Fishermen Reeling After Lawsuit Brings Early Closure to Crab Season - NBC Southern California

Fishermen Reeling After Lawsuit Brings Early Closure to Crab Season

    processing...

    NEWSLETTERS

    Crab Fishermen Reeling After Lawsuit

    Bay Area crab fishermen were racing to haul in their crab traps following the settlement of a lawsuit that is shutting down the commercial dungeness crab season nearly two months early. Joe Rosato Jr. reports.

    (Published Wednesday, April 10, 2019)

    Bay Area crab fishermen were racing to haul in their crab traps following the settlement of a lawsuit that is shutting down the commercial dungeness crab season nearly two months early.

    Crab season, which opens in November and normally runs until the end of June, is shutting down April 15th as part of a settlement aimed at reducing the number of whale entanglements in crab gear. The settlement follows a lawsuit filed by the environmental group Center For Biological Diversity targeting the State of California over an increase in entanglements.

    “We’ve always believed there were common sense solutions to this problem,” said Steve Jones, spokesman for CBD, “and we feel by working with the state and the crabbers we’ve found one in this case.”

    Fishermen said they were blind-sided by the settlement, getting notice of the early shutdown only two weeks before the deadline. Earlier this week in the fishing hamlet of Bodega Bay on the Sonoma Coast, boats filled with crab traps pulled in to the docks to unload their traps.

    “We’re required to get our gear out of the water as quick as we can,” said fisherman Tony Anello, “and we’re fighting the weather.”

    CBD reached the settlement with California Fish and Game and the Pacific Coast Federation of Fishermen which represents commercial fishing interests. The environmental group said the agreement was aimed at closing down the commercial crab season during the spring when whale migrations along the west coast overlap with the crab season.

    “Most indications are that there are going to be a lot of whales feeding off our coast this spring,” Jones said. “So there’s a real potential for more entanglements that will hopefully be prevented by bringing some of these traps in early.”

    Jones said the settlement not only calls for early closures over the next few years, it also requires fishermen to explore rope-less traps, and calls for rotating shutdowns based on entanglement hot spots.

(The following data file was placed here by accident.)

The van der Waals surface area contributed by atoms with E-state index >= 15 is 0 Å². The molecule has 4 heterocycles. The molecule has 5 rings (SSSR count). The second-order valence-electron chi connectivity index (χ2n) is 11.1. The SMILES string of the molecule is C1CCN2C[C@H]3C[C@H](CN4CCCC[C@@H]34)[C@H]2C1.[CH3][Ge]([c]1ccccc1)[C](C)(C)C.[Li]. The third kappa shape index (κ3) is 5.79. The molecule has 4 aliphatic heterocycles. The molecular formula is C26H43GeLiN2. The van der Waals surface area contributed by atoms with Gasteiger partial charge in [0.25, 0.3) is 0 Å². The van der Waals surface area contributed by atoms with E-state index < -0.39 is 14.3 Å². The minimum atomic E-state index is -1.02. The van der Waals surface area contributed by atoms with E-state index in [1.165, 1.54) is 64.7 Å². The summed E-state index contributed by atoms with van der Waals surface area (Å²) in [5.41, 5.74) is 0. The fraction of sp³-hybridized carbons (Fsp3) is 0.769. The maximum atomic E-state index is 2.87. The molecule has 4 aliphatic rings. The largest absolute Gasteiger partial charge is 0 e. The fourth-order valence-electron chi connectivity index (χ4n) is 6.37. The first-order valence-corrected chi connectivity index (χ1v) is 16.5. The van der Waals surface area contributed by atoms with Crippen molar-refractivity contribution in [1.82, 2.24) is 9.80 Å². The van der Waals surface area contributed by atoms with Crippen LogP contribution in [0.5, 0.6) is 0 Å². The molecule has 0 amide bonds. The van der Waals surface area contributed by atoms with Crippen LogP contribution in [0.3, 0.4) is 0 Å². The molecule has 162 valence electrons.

“We think this is good for the fishery over the long term,” Jones said. “Californians are going to feel much better by eating crab now knowing that it’s not entangling whales and sea turtles.”

    But fishermen said the early closure was another blow to an industry that has struggled over the years. Fishermen lost part of the last couple seasons after crabs showed high levels of the toxin domoic acid.

    “It’s hard enough to get by in this industry,” Anello said, “let alone taking away two-and-a-half months of our season unnecessarily.”

    CBD said it filed the lawsuit in response to a sharp uptick in whale entanglements along the West Coast in recent years. The National Oceanic and Atmospheric Administration recorded a record seventy entanglements in 2016. The following two years the number dropped to just over 40.

    CBD said it attempted to reach an agreement with the state and fishermen, but filed the lawsuit after those talks broke down. Jones said the settlement would apply over the next few years until a new policy is in place.

    Fishermen said they have been working diligently over the years to reduce the number of entanglements, evidenced by the recent decrease in entanglements. Some in the fishing community said the settlement unfairly targeted them for the whale issues.

    “Some of these whales are getting hit by international freighters,” said Angel Cincotta, co-owner of the Alioto-Lazio Fish Company on San Francisco’s Fisherman’s Wharf. “Why doesn’t CBD go after the international freighters?”

    Cincotta said she was fearful over how the the shortened season would impact her business — forcing her to try and buy crabs from the Pacific-Northwest.

    “So those people who are already calling us saying ‘are we going to be able to get our Easter crabs? What about Mother’s Day? What about graduations?’” Cincotta said. “We don’t know.”

    Anello figured he’d seen everything life could throw at someone in his industry; violent weather, labor strikes, crab shortages and the domoic acid issue. But the lawsuit was something even he hadn’t seen on the horizon.

    “It’s totally unfair,” Anello said, “and shakes down to — we’re actually thrown under the bus.”